After that things take a turn for the worse and my rival seems painfully slow, and rigid, in mixing the sauce. It takes Moley more than a minute to take the cream out of the container in the cupboard, move towards the pan, and rotate to pour it.

It makes me five seconds, so I feel like a positive whizz. But then Moley has the advantage of knowing, to the minute, when dinner is served.

As with any meal, I have to use my human judgment to decide when the cream sauce has thickened and not overheat it. Too much and it could separate.

I also check the flavour — yes, a soupcon more salt than the recipe dictates should do the trick — not an option for my rival who has to stick to his fixed formula.

As I present my dish in half the time it takes Moley, I hope Jean-Christophe will notice I have added a certain je ne sais quoi, which will put me out in front.

Jean-Christophe’s Verdict:

ANTHONY'S ALFREDO: My first thought when I heard about this robot is: ‘Should I be worried?’ on behalf of my fellow chefs and my industry.

But the more I watched Moley at work, I felt that, no matter how sophisticated the gadget, you can’t replace a human who can use their five senses to see and taste what they are cooking as they go along.

I wasn’t told whose dish was whose. But I admired the flavour of this. The mushrooms were sweated in such a way that the flavours came out well. It was neither too garlicky nor too creamy, and the texture of the pasta was absolutely perfect.

In fact, I liked it so much I wanted some more. 8.5/10

Anthony's alfredo was 'absolutely perfect' according to restaurateur Jean-Christophe Novelli, of Belfast restaurant Novelli

THE ROBOT’S ALFREDO: You have to be extremely delicate when cooking cream. And in this case, the cream had been over exposed at a high temperature for too long, possibly in a pan that was too big. So it turned muddy-looking, instead of staying white. It felt overdone and heavier, and I could tell the human instinct was missing. 5/10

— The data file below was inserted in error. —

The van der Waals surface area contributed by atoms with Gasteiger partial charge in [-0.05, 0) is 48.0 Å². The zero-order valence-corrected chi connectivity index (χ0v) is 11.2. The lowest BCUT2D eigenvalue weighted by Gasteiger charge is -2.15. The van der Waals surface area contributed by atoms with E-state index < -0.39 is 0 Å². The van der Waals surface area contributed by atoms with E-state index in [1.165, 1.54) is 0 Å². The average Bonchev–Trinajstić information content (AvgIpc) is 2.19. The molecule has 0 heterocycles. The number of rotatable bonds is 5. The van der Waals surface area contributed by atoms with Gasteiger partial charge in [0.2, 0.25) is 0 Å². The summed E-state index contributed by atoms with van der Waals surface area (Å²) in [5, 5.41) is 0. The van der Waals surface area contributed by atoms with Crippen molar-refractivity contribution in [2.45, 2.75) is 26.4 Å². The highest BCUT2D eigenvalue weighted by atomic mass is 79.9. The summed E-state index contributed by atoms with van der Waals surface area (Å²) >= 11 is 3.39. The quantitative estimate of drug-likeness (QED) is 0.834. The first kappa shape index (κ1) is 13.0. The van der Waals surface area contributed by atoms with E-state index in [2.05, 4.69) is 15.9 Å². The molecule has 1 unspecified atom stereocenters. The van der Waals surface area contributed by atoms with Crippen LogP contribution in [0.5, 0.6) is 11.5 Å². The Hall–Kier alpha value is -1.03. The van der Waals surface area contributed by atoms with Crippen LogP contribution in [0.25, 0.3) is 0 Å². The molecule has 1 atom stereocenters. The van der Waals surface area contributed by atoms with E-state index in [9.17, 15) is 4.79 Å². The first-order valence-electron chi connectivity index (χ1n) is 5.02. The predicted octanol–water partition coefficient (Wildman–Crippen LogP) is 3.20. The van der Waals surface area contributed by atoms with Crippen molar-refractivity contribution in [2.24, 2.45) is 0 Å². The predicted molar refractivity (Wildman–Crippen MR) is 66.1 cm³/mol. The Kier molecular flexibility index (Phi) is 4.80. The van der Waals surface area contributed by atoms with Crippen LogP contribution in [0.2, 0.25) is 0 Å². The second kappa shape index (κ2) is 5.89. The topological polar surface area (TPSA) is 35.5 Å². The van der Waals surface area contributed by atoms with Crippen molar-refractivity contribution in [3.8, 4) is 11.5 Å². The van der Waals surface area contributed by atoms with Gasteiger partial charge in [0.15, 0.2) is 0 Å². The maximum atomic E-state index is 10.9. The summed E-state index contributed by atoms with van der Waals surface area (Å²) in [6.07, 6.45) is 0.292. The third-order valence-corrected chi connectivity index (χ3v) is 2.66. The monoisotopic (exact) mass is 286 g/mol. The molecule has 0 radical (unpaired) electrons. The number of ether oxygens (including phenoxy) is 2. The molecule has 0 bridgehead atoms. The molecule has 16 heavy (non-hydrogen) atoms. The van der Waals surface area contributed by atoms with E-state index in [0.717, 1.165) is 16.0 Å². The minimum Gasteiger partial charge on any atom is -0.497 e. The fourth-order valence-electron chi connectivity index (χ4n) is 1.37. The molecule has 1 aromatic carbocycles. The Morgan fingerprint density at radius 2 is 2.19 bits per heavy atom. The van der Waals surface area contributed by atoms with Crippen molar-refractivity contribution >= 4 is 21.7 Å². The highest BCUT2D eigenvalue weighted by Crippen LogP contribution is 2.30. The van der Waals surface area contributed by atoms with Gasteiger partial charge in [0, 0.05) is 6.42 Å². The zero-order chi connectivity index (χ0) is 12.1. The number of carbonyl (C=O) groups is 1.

WINNER: Anthony

The robot's cream was over exposed at a high temperature for too long and turned 'muddy-looking'


ANTHONY SAYS: I have always felt that cooking is an art, not a scientific formula. And where better to challenge that theory than on a notoriously difficult paella?

The key ingredients are rice coloured with saffron, mixed with vegetables and meat or fish.

This recipe involved heating onions, carrots, garlic, beans and chorizo, combining them with (hopefully) perfectly cooked arborio rice and then mixing in chicken stock, lemon juice and paprika to add flavour.

The robot puts in the chicken for the paella dish which won over the judges

While I fretted over simmering the rice, the robot seemed more assured, stirring only occasionally.

I finished 25 minutes early, taking 50 minutes compared with Moley’s one hour 15 minutes. 

Moley takes longer because it uses a lot of different automatic movements for every step, but I am wondering whether I rushed mine, and the taste has suffered as a result.

Jean-Christophe’s Verdict:

ANTHONY'S PAELLA: I felt this paella was a good try but a little dry. 

The smoky flavour was very good but there was a tiny amount of bitterness coming through in the aftertaste. 

The chicken felt like it had been overcooked on too high a heat. A strong effort but not the best paella I’ve had. 5.5/10

Anthony's paella dish ultimately fell short, according to the judge

THE ROBOT’S PAELLA: It’s important to stir the rice to extract the starch in paella so that it ends up being nice and sticky — and so the flavours will come through.